Spring sports cancellation affects college commits

Seniors miss their last chance to compete, hone their skills

Senior Megan Coleman stands with her parents during the fall signing ceremony, which recognized seniors who had signed a commitment letter to their university.

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Senior Megan Coleman stands with her parents during the fall signing ceremony, which recognized seniors who had signed a commitment letter to their university.

Ethan Eckhart, Reporter

For seniors who have signed letters of intent to participate in their sports in college next year, the cancellation of the spring sports season denies them one last chance to hone their skills before making the transition from high school to college.

Seniors Nick Hruskoci has committed to Wisconsin and Meg Coleman is headed to Notre Dame. They reflected on how the loss of the season has had an impact on them.

Hruskoci runs both cross-country and track, planning to take part in the 800, 1,600 and 3,200 this spring. On what he will miss most, Hruskoci said, “I will simply miss competing itself. I love running, and racing is my favorite part of that. To miss out on racing in my last season in high school hurts.”

However, since running is a sport that can still take place during quarantine, the track team continues to run and works out every day as if the season was still going on. On an average day, Hruskoci said he finishes school work in the morning and then will run after lunch. He also lifts three days a week using bodyweight and core exercises.

Regarding how the cancellation of men’s track this spring will impact his abilities, Hruskoci said, “There are positives and negatives to missing the season as in regards to my future in running. I do not have this season to become faster before college. But what I do have now is an extra few months to prepare for college running.

“I will be running more mileage each week leading up to college, and this extra time can allow me to have a much easier transition to the college scene.”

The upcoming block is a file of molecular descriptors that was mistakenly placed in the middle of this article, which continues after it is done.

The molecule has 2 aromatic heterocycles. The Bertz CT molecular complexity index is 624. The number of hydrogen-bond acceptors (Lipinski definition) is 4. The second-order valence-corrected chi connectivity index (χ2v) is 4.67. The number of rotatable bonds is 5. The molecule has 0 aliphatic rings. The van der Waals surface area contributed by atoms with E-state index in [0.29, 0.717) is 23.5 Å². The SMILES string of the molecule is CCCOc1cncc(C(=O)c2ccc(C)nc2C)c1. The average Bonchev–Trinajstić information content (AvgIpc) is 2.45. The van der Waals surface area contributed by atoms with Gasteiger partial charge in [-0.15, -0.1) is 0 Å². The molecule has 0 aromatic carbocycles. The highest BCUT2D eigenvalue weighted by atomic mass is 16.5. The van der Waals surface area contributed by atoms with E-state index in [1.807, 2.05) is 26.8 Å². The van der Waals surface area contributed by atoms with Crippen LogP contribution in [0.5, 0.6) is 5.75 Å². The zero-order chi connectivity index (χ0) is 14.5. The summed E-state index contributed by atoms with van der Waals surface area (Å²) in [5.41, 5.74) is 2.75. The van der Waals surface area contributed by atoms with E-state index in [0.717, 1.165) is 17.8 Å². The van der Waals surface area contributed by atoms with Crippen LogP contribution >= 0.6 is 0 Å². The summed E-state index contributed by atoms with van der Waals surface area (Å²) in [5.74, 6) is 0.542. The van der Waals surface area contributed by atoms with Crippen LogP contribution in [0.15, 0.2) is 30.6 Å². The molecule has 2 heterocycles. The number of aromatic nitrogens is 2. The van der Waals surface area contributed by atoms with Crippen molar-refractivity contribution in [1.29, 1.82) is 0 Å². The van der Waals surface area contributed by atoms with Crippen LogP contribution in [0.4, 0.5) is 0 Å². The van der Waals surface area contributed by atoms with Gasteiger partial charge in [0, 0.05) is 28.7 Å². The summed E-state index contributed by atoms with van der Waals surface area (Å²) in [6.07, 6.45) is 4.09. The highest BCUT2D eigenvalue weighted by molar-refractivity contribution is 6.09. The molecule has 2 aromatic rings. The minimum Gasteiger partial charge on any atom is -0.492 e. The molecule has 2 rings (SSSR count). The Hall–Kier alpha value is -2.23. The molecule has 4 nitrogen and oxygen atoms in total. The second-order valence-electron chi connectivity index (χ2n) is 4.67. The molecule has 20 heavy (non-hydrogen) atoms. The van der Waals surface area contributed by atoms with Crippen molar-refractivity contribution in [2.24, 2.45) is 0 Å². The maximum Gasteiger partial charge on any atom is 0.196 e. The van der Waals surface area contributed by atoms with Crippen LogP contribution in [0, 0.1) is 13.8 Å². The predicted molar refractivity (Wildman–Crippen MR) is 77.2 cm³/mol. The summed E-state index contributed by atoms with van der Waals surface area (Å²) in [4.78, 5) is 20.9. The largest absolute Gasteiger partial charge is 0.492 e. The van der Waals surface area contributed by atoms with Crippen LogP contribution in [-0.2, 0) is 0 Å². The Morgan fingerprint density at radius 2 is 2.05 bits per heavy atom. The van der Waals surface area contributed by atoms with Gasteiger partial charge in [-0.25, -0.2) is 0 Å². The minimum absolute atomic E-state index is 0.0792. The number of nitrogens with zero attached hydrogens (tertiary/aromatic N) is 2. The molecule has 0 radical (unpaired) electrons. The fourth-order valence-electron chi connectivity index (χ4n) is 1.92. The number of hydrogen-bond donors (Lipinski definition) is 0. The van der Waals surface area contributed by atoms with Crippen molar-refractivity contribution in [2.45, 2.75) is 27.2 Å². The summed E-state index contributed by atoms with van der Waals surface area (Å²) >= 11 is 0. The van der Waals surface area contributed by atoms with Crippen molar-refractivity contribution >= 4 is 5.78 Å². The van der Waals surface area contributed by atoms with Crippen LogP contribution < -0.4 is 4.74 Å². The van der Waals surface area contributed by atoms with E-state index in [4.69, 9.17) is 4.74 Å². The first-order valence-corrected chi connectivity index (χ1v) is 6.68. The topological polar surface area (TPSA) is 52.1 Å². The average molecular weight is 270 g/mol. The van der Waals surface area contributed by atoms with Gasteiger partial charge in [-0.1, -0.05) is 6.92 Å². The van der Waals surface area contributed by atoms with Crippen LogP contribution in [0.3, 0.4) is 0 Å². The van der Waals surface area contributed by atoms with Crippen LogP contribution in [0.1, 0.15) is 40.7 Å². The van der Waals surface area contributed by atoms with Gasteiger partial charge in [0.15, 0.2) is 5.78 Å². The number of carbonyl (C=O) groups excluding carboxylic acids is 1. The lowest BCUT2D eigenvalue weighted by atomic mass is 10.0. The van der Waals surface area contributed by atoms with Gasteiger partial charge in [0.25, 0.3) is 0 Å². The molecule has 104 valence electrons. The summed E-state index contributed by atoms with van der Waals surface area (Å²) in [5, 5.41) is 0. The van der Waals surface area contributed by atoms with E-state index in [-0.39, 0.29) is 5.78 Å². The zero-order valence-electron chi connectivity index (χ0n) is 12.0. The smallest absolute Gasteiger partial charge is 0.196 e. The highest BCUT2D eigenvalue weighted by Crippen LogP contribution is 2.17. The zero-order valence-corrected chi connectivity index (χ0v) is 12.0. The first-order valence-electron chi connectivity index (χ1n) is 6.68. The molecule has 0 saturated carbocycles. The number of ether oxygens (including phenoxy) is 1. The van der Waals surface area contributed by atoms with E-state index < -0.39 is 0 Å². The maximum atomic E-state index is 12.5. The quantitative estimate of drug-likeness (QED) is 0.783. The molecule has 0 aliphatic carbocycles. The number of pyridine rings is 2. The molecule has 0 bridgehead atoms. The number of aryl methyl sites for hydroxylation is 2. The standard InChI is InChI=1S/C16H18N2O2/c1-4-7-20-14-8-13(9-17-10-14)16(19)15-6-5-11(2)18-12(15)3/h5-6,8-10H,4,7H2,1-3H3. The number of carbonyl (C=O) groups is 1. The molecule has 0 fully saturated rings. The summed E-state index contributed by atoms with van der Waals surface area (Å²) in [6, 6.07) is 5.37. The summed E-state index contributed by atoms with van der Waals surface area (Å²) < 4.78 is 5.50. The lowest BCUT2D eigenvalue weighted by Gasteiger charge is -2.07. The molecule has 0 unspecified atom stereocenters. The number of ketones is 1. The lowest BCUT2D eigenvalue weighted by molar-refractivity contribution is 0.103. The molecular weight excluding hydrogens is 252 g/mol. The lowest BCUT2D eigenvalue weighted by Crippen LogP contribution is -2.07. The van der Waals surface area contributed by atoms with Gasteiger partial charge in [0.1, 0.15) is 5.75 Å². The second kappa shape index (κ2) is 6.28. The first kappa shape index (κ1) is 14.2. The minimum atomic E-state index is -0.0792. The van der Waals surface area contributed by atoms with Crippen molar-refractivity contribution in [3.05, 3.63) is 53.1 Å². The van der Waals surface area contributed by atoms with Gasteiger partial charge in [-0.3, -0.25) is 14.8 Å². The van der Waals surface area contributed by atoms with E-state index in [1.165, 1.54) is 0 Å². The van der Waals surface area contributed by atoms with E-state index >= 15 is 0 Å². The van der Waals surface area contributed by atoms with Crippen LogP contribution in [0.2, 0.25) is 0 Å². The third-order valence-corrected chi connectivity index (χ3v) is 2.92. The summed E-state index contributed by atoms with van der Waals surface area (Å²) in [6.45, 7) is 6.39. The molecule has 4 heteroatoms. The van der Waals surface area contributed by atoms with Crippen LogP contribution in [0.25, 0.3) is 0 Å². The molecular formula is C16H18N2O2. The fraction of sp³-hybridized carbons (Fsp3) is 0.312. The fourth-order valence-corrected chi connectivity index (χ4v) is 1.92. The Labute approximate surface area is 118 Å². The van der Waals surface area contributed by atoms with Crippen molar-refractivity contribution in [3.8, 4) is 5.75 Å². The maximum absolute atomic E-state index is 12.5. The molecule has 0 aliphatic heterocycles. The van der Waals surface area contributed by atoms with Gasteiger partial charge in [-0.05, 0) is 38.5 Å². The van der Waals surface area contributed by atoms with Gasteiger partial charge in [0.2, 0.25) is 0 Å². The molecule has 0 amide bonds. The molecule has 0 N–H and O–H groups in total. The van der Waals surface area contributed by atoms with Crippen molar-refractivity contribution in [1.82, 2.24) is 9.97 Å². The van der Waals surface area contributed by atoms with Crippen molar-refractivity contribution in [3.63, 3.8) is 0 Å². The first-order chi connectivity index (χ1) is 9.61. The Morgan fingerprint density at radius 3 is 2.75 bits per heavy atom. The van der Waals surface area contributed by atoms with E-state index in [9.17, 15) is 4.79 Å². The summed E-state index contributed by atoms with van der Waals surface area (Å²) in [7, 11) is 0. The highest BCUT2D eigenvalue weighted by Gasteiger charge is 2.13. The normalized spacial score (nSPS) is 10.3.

Last year Hruskoci had the opportunity to be a part of the distant medley relay team, which won a national championship. The coronavirus pandemic has eliminated the possibility of that title being repeated.

Athletes competing on tennis courts rather than tracks have also been affected.

Coleman lost her final season of tennis due to the cancellation. Coleman plays Number-1 singles and was the favorite to win the individual women’s State championship in June. However, that is not what she said she will miss.

She said, “I will miss being with the team throughout the week and just being able to have a good time. We always had so much fun during matches and practice and now we won’t get to experience any of those memories together ever again.”

The Irish netters were all disappointed when the news was announced. Team members have talked about trying to get together when the ban on social distancing ends to commemorate the past seasons and honor the seniors.

Coleman’s major focus currently has been working out after school because all of the indoor courts are currently closed. However, with the beautiful weather recently, she’s had the opportunity to hit outside.

Coleman said she does not believe the loss of her season will have a significant impact on her college career, but the lack of competition would have helped her confidence. Coleman’s coaches have helped by giving at-home workouts and activities on which she can focus. She said, “They have been extremely helpful and supportive throughout this whole process.”